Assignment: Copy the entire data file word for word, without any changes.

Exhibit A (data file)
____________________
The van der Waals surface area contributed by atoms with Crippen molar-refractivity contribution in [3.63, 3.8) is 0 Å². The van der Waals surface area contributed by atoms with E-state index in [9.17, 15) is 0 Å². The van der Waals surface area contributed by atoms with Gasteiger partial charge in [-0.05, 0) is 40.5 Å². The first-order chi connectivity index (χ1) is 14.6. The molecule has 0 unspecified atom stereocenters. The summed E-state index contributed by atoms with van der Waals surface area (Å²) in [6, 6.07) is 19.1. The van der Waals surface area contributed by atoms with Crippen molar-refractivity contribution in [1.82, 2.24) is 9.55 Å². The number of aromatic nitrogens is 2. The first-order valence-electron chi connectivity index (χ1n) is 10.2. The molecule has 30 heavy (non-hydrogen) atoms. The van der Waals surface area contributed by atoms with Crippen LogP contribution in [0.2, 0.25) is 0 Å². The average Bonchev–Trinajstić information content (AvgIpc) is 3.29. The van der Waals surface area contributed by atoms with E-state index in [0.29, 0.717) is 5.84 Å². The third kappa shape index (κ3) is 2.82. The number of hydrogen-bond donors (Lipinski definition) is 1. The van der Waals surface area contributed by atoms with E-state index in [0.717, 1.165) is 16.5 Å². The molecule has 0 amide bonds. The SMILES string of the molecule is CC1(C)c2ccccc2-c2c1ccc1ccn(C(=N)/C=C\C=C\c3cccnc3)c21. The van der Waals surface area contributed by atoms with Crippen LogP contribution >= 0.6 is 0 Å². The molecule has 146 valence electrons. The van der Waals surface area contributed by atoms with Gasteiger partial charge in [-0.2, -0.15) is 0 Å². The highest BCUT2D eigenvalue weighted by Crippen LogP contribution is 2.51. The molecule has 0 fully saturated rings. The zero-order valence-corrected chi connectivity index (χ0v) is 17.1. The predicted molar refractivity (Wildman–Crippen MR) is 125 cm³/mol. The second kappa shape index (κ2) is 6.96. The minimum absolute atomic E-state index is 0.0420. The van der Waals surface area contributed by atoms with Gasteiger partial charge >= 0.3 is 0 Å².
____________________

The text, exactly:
The van der Waals surface area contributed by atoms with Crippen molar-refractivity contribution in [3.63, 3.8) is 0 Å². The van der Waals surface area contributed by atoms with E-state index in [9.17, 15) is 0 Å². The van der Waals surface area contributed by atoms with Gasteiger partial charge in [-0.05, 0) is 40.5 Å². The first-order chi connectivity index (χ1) is 14.6. The molecule has 0 unspecified atom stereocenters. The summed E-state index contributed by atoms with van der Waals surface area (Å²) in [6, 6.07) is 19.1. The van der Waals surface area contributed by atoms with Crippen molar-refractivity contribution in [1.82, 2.24) is 9.55 Å². The number of aromatic nitrogens is 2. The first-order valence-electron chi connectivity index (χ1n) is 10.2. The molecule has 30 heavy (non-hydrogen) atoms. The van der Waals surface area contributed by atoms with Crippen LogP contribution in [0.2, 0.25) is 0 Å². The average Bonchev–Trinajstić information content (AvgIpc) is 3.29. The van der Waals surface area contributed by atoms with E-state index in [0.29, 0.717) is 5.84 Å². The third kappa shape index (κ3) is 2.82. The number of hydrogen-bond donors (Lipinski definition) is 1. The van der Waals surface area contributed by atoms with E-state index in [0.717, 1.165) is 16.5 Å². The molecule has 0 amide bonds. The SMILES string of the molecule is CC1(C)c2ccccc2-c2c1ccc1ccn(C(=N)/C=C\C=C\c3cccnc3)c21. The van der Waals surface area contributed by atoms with Crippen LogP contribution >= 0.6 is 0 Å². The molecule has 146 valence electrons. The van der Waals surface area contributed by atoms with Gasteiger partial charge in [-0.2, -0.15) is 0 Å². The highest BCUT2D eigenvalue weighted by Crippen LogP contribution is 2.51. The molecule has 0 fully saturated rings. The zero-order valence-corrected chi connectivity index (χ0v) is 17.1. The predicted molar refractivity (Wildman–Crippen MR) is 125 cm³/mol. The second kappa shape index (κ2) is 6.96. The minimum absolute atomic E-state index is 0.0420. The van der Waals surface area contributed by atoms with Gasteiger partial charge >= 0.3 is 0 Å².